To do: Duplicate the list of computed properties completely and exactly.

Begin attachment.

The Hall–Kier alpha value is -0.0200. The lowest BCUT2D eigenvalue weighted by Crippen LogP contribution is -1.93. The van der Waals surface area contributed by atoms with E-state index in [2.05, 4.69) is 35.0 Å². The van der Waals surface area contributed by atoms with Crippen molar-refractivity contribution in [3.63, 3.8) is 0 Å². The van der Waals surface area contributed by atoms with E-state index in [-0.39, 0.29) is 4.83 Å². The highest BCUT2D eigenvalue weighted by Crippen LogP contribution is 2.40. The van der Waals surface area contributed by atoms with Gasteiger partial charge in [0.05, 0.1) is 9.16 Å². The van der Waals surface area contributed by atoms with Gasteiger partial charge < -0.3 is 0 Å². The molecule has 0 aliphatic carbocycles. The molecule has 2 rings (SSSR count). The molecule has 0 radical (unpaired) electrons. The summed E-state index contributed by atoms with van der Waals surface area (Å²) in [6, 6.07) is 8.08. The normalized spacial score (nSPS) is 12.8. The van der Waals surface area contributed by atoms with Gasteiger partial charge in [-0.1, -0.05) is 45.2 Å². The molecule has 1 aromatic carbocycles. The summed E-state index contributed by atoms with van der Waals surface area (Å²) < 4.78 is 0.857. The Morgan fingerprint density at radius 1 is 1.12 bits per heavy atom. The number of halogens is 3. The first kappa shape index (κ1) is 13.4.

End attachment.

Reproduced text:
The Hall–Kier alpha value is -0.0200. The lowest BCUT2D eigenvalue weighted by Crippen LogP contribution is -1.93. The van der Waals surface area contributed by atoms with E-state index in [2.05, 4.69) is 35.0 Å². The van der Waals surface area contributed by atoms with Crippen molar-refractivity contribution in [3.63, 3.8) is 0 Å². The van der Waals surface area contributed by atoms with E-state index in [-0.39, 0.29) is 4.83 Å². The highest BCUT2D eigenvalue weighted by Crippen LogP contribution is 2.40. The van der Waals surface area contributed by atoms with Gasteiger partial charge in [0.05, 0.1) is 9.16 Å². The van der Waals surface area contributed by atoms with Gasteiger partial charge < -0.3 is 0 Å². The molecule has 0 aliphatic carbocycles. The molecule has 2 rings (SSSR count). The molecule has 0 radical (unpaired) electrons. The summed E-state index contributed by atoms with van der Waals surface area (Å²) in [6, 6.07) is 8.08. The normalized spacial score (nSPS) is 12.8. The van der Waals surface area contributed by atoms with Gasteiger partial charge in [-0.1, -0.05) is 45.2 Å². The molecule has 1 aromatic carbocycles. The summed E-state index contributed by atoms with van der Waals surface area (Å²) < 4.78 is 0.857. The Morgan fingerprint density at radius 1 is 1.12 bits per heavy atom. The number of halogens is 3. The first kappa shape index (κ1) is 13.4.